Hungarian pharmaceutical company Gedeon Richter Nyrt's CEO said a health care-reform bill set to become law today may handicap the domestic drug industry against foreign competitors.
“We have to put this question to the government: Do they want a pharma industry in Hungary that has a very good international reputation?” Erik Bogsch said in a November 17 interview at Richter's Budapest headquarters. “If the government is not going to listen to this, then it's going to have consequences on the whole industry.” Health Minister Lajos Molnár's “drug thrift” bill, scheduled for a final vote today, brings the country's government and drugmakers into conflict. The pharmaceutical industry is attempting to increase competitiveness, while the government is trying to tamp down the widest budget deficit in the European Union. Hungary won't be allowed to adopt the euro as its currency until the country improves its finances. Molnár's proposal would force drugmakers to pay duties as high as 19% on government medicine subsidies and to compensate the state-monopoly health insurer should it overspend its drug budget. Richter estimates the bill, along with new taxes and subsidy cuts, will pull down 2007 profit by at least Ft 7 billion ($34.8 million). Bogsch, who also serves as president of the Hungarian Pharmaceutical Manufacturers Association, said he might take legal action to stop the legislation from becoming law. He declined to reveal what legal arguments he might use. The plan could give foreign-based pharmaceutical companies a long-term advantage over Richter, eastern Europe's biggest drugmaker.
Richter specializes in inexpensive generic copies of brand-name drugs, whereas multinationals sell high-margin products that make it easier for them to deal with Hungary's new burdens, Bogsch said. “The government talks about “patriotic economic policy,”” he said. “This is contrary to all that's being said.” Hungary's socialist-liberal government, battling a budget shortfall expected to reach 10.1% of gross domestic product this year, has no choice but to impose such measures, Economics Minister János Kóka said. “We need to be stubbornly insistent on making these steps, even if they may result in certain political-social conflicts, or they may deteriorate the positions of certain economic interests,” he said in an interview November 18. Bogsch argues that the bill may actually make it harder for the government to achieve its long-term fiscal goals because companies will reduce spending in the country. “There will be less capital expenditure, less R&D, and less employment. And that will mean, of course, they will also collect less taxes,” he said. “We feel that in the final view, the government is shooting its own foot.” Richter devoted Ft 12.2 billion to research and development in 2005, or 9% of its revenue, according to company documents. Hungary plans to create more targeted incentives for investments in innovation, Kóka said. Richter has yet to see any concrete proposals on incentives, spokeswoman Zsuzsa Beke said.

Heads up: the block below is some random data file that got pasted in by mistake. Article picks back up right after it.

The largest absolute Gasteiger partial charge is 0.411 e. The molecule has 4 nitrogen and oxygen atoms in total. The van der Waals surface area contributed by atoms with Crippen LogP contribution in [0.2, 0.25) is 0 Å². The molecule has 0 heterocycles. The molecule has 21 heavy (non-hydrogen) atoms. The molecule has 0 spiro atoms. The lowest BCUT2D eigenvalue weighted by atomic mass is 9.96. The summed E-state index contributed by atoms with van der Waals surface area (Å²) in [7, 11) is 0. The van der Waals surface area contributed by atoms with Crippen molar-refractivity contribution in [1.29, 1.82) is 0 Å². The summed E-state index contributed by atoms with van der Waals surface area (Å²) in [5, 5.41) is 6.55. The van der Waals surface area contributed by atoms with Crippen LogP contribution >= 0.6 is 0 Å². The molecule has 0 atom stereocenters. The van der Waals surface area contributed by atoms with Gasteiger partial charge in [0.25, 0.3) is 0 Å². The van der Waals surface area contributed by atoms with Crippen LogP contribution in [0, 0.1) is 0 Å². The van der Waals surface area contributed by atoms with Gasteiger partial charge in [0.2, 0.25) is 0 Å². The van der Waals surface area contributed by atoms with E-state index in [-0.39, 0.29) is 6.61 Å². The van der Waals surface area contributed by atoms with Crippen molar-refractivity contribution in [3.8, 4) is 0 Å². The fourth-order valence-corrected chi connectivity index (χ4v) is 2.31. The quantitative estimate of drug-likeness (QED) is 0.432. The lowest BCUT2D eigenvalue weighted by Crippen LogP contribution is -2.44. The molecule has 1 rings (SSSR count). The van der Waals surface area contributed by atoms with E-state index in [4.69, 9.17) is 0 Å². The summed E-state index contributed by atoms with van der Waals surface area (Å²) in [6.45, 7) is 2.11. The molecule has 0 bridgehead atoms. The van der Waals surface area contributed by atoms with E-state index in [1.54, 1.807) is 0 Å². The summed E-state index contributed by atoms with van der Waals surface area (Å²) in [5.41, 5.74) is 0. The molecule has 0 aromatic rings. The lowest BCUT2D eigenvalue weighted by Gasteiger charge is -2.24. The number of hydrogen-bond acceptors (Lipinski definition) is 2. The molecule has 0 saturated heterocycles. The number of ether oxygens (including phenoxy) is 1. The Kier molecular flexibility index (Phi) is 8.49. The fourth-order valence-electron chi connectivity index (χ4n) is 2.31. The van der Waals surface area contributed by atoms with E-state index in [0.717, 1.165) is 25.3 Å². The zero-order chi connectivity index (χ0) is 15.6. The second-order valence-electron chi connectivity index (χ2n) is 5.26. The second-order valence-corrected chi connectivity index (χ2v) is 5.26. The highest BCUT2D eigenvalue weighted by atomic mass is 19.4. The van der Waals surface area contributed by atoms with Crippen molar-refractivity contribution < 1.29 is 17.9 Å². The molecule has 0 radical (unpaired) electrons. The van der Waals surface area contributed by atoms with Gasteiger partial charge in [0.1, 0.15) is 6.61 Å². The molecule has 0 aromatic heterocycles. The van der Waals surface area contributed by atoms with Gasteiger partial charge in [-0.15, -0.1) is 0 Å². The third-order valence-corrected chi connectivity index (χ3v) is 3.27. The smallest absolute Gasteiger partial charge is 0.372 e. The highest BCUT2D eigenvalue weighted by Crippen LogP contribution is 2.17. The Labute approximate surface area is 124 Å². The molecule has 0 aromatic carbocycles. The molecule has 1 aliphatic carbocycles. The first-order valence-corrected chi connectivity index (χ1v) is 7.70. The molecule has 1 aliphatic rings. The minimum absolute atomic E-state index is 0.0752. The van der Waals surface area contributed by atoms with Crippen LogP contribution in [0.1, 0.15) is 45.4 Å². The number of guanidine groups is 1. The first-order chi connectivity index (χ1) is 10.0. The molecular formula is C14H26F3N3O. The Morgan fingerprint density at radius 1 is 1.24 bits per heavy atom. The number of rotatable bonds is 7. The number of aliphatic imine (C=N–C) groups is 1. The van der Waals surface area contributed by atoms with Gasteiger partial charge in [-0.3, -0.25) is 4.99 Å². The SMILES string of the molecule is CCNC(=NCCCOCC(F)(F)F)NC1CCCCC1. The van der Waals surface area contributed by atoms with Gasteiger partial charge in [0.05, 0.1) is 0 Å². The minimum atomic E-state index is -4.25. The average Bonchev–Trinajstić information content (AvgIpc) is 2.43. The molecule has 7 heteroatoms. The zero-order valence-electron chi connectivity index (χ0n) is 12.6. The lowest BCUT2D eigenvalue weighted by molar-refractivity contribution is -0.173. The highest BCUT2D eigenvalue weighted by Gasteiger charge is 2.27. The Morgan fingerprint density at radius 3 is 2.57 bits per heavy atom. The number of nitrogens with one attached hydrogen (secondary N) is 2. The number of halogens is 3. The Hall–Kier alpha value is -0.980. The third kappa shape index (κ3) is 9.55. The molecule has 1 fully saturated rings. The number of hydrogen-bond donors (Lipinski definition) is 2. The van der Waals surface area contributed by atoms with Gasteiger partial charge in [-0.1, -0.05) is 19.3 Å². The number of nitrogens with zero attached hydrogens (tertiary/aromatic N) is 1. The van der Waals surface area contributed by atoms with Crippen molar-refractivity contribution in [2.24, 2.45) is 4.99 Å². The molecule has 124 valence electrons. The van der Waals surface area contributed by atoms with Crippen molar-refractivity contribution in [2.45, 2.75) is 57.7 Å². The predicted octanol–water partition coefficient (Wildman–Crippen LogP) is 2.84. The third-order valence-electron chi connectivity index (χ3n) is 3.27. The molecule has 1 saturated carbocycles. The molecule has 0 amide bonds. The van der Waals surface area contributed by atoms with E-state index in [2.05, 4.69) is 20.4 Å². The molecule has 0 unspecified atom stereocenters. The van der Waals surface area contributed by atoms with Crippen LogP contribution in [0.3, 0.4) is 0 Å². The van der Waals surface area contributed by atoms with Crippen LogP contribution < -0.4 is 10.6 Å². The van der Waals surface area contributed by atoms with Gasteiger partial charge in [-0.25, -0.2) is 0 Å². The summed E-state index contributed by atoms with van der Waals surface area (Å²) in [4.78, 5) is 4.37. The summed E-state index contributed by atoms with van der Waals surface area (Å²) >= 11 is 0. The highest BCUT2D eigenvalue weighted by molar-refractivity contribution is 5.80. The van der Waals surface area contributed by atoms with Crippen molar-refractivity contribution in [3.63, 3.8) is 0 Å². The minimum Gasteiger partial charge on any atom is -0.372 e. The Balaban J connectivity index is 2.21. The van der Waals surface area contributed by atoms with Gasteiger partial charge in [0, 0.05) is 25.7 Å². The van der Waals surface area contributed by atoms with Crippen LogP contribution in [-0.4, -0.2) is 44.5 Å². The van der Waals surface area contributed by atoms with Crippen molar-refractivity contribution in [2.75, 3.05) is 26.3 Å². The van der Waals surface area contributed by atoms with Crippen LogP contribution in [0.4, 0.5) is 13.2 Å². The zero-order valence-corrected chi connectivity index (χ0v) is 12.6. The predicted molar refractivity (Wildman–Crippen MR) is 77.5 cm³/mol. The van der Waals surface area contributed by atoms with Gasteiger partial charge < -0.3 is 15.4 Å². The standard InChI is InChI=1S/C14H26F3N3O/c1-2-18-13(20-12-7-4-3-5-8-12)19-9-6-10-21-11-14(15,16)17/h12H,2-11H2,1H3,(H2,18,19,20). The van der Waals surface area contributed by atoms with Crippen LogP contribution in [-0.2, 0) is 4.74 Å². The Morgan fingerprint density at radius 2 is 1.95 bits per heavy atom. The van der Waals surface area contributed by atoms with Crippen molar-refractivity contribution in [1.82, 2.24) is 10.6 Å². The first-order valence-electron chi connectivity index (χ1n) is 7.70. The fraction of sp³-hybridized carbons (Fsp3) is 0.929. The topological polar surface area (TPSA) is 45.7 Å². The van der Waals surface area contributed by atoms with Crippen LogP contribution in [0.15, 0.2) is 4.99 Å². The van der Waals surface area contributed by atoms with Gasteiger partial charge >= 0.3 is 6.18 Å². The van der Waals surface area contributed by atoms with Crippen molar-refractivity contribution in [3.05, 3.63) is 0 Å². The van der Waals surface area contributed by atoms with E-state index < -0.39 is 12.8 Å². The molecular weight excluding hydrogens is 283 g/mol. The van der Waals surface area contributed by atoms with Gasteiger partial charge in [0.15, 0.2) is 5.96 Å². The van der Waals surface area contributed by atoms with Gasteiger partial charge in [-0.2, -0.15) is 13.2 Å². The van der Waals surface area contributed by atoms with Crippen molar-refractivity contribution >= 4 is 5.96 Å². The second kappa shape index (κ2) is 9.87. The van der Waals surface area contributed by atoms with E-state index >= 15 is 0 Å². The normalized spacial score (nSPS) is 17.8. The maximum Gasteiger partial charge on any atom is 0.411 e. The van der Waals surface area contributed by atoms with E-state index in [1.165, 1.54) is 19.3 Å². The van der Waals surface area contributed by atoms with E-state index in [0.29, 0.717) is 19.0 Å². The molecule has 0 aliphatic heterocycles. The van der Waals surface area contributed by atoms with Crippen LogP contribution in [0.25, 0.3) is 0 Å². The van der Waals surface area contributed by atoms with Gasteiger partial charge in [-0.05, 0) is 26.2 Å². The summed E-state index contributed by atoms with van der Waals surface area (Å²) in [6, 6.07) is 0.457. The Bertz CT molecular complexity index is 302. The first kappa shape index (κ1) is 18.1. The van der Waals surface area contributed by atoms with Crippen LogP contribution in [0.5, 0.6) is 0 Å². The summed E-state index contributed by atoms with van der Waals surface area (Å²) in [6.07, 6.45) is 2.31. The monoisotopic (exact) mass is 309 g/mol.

Molnár's bill forces drugmakers to pay an 11% rebate on subsidies for drugs with producer prices of Ft 1,000 or less, 17% on drugs that cost Ft 1,001 to 2,000, and 19% on drugs priced higher than Ft 2,000. It would also make drugmakers pay down the majority of any state overspending on drugs. “I was disappointed that the minister of health had not contacted us, which I think in every country is a quite normal procedure, to have a dialogue with the most important partners,” Bogsch said. Hungary risks losing foreign investment as well, said former Health Minister Jenő Rácz in an interview last month. “You take a company like Sanofi-Aventis. Its budget is about as big as Hungary's -- maybe a little bigger,” he said. “What are they going to do? They're going to get fed up and go to Romania or Slovakia.” Following negotiations with Richter and the local unit of Sanofi, the ministry submitted a change that would have drugmakers pay a flat duty of 12% on subsidies. “I think the compromise, which is now on the table of the Parliament, is the right one,” he said.
Molnár became health minister last June promising to rein in what he deems excessive spending on drugs. The average Hungarian will consume about $233 in drugs this year, compared with $163 for the average Czech and $138 per capita in Poland, according to estimates by Citigroup Investment Research. The National Health Insurance Fund, the state-monopoly health insurer, spent Ft 348.9 billion on medicine subsidies last year, up from Ft 150.7 billion in 2000. Part of the problem is that Hungary spends too much on generics, Rácz said. Under Hungarian law, the minimum price difference between generics and their brand-name equivalents is only 30%, less than in other European countries. Bogsch disputes such arguments. The problem is that Hungarian specialists prescribe far too many brand-name drugs, which receive too large a share of the subsidies. “The prescription habits of the specialists - that's the key problem,” Bogsch said. (Bloomberg)